Many Christians were clearly unsettled by the determination with which the Israel Defence Force (IDF) began to make good on Israeli Prime Minister Benjamin Netanyahu’s promise to root out and destroy Hamas in Gaza once and for all.
Prayers for peace, calls for humanitarian aid and demands for a ceasefire soon accompanied loud protests that Israel’s response to the 7 October massacre was disproportionate and counted as war crimes. But if people are serious about securing peace in Gaza, they need to think again about what it is they actually want — and who it is they support.
The Anglican Church of Australia, which has just over three million members (making it the second largest church in this country after the Roman Catholic Church), has a particular interest in Israel and Gaza. Through its mission arm, the Anglican Board of Mission (ABM), the church partners with the Anglican Diocese of Jerusalem to run a program called ‘Anglicans in Development’ (AID) which provides health and welfare services in Gaza.
One facility supported by AID was the Anglican-run Al Ahli Hospital, where the carpark was destroyed in an explosion on 17 October. As the dead and injured were being recovered, the Gaza Health Ministry blamed Israel for the attack. It was lie; but a lie that took hold. Western intelligence sources said the blast was actually caused by a stray rocket launched from within Gaza by Palestinian Islamic Jihad.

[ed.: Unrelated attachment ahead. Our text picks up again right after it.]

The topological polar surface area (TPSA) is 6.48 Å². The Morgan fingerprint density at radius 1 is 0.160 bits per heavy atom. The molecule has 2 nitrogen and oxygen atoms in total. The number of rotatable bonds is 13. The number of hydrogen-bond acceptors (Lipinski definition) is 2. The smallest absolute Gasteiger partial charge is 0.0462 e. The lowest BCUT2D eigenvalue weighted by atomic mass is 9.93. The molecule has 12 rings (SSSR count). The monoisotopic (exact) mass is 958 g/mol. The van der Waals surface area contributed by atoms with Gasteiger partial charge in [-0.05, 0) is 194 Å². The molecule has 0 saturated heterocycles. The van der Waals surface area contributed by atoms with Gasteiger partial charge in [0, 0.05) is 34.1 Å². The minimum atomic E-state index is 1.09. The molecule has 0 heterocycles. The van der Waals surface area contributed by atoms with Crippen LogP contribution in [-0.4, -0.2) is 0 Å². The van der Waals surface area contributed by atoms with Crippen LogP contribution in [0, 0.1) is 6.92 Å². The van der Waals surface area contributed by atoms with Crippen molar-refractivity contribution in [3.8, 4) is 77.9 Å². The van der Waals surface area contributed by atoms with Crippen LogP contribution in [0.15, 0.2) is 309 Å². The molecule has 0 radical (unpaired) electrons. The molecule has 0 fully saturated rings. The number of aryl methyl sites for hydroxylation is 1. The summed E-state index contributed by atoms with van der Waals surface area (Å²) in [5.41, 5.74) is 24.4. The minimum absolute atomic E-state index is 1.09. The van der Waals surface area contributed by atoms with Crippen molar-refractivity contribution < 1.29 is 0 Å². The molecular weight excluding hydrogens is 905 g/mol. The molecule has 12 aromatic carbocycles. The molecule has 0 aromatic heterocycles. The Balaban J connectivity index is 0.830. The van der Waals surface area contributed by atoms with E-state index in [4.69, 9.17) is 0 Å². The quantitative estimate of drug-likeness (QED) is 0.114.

Although caused by a likely accidental trajectory, Hamas welcomed the blast and ensured that images of the dead and injured were splashed across Western media. Hamas knows the brutality it metes out to its own people converts easily to sway Western opinion against Israel which, in turn, simply helps Hamas further its own reign of terror in Gaza. Innocent Palestinians’ lives don’t matter to Hamas; they are merely ciphers in the war against Israel.
Even so, following hospital’s destruction, ABM launched an emergency appeal in Australian churches headed There are no winners in war. The appeal pleaded for donations to provide medicines, equipment, fuel and food, but made no mention of the billions of dollars of aid money that has poured steadily into Gaza — $1.3 billion of which has been donated by Qatar since 2012 for health services and agriculture.
Nor did ABM’s appeal make any mention of Hamas’s well-documented misappropriation of aid diverted to stockpile fuel, food, medicine and armaments in the extensive network of tunnels carved out under Gaza. None of this aid ever found its way to the impoverished people of Gaza; who have not only been denied essential resources but also been directed by Hamas to take shelter in sensitive locations as human shields.
At the same time, those calling for Israel to provide humanitarian relief to Gaza were untroubled by Egypt’s utter indifference to the plight of all but a tiny handful of refugees who have now crossed at the recently re-opened Rafah Border Crossing. So far, Egypt has only admitted dual nationals and those deemed to have been badly injured in the conflict.